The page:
Don’t take it personally If they get mad you

If you’ve gone out of your way to be kind and considerate and someone still doesn’t accept your choice, that’s not your fault. These are unprecedented times, and everyone is struggling to some extent. Making the right decision for yourself is more important than putting yourself at risk when you don’t want to.

“We are dealing with a worldwide pandemic and this is what our current state of affairs looks like,” Swann told the LA Times. “It’s really important for us to be mindful in that regard and be bold and empowered enough . Right now you’re doing your part for the health of yourself and your loved ones.”


How To Politely Decline An Invitation To Thanksgiving Dinner

One of the more complicated parts of navigating the world right now is figuring out what feels safe to you, and how that fits in with the decisions being made by the people around you. Figuring out your own boundaries is complicated enough, and then you have to hope they match up with your parents’ boundaries, or those of your friends, or your in-laws, or your neighbours.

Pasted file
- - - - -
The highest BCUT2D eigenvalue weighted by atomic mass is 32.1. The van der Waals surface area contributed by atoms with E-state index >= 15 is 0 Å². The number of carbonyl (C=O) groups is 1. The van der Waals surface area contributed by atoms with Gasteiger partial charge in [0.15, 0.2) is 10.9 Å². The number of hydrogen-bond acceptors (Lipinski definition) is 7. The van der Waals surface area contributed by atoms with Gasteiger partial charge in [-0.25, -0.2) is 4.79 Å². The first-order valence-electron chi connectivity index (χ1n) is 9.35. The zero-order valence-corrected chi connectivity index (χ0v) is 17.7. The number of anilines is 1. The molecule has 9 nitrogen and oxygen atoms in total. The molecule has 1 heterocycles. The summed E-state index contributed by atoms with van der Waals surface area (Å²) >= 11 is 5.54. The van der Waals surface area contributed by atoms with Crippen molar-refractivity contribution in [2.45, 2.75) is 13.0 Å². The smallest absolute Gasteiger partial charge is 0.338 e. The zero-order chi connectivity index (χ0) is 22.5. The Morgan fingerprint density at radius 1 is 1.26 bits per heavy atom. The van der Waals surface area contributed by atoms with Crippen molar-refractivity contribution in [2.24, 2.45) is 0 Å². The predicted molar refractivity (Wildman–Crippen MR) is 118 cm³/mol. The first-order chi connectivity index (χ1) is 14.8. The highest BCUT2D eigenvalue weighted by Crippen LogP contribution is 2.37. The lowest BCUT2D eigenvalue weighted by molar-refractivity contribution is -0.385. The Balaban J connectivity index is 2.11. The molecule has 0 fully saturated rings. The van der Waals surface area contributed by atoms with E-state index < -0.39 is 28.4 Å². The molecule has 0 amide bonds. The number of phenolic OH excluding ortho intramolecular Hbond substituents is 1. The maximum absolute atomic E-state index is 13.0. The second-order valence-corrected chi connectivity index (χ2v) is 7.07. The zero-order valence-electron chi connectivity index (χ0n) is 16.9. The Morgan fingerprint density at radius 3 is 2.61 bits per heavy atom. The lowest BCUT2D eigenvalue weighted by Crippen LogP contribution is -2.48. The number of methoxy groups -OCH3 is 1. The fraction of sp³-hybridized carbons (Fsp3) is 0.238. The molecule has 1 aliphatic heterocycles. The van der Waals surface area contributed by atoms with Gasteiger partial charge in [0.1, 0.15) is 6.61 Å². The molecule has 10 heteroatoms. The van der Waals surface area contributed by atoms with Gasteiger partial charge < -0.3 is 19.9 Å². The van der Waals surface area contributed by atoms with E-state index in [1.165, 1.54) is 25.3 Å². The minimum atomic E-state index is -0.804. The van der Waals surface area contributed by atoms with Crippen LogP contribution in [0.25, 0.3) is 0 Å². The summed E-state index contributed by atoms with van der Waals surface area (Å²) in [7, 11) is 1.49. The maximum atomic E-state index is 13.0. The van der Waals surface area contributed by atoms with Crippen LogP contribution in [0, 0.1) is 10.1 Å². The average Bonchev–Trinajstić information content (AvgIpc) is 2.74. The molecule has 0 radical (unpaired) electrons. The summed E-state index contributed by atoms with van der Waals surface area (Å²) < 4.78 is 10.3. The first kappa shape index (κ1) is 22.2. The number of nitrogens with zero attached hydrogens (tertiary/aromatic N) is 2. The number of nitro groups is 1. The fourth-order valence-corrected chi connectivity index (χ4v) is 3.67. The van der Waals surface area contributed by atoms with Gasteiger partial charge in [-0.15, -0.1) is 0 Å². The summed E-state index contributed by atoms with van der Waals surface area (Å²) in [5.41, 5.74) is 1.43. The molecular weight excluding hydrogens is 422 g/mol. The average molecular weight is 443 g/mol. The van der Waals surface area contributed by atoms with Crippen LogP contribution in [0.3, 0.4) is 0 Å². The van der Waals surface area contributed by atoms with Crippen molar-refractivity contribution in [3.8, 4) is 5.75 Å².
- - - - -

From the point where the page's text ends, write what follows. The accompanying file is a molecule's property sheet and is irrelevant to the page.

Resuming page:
Ahead of the holidays, a lot of us will likely have to make tough calls about whether it feels safe to get together. With rising COVID-19 case loads and vague, sometimes conflicting messaging from our governments, it’s a stressful situation without a ton of clarity — but the safest choice is not being indoors with people who you don’t live with.

If you’ve decided you don’t feel safe going to a Thanksgiving dinner, a Christmas gathering or anywhere else this season, and you need to politely decline an invitation from a well-meaning friend or family member, here’s how to do it.

Stick to your decision

It’s not easy to figure out our own boundaries right now. But once we’ve arrived at a conclusion, experts say it’s best to stick to our guns and not let ourselves by swayed by anyone else’s choices.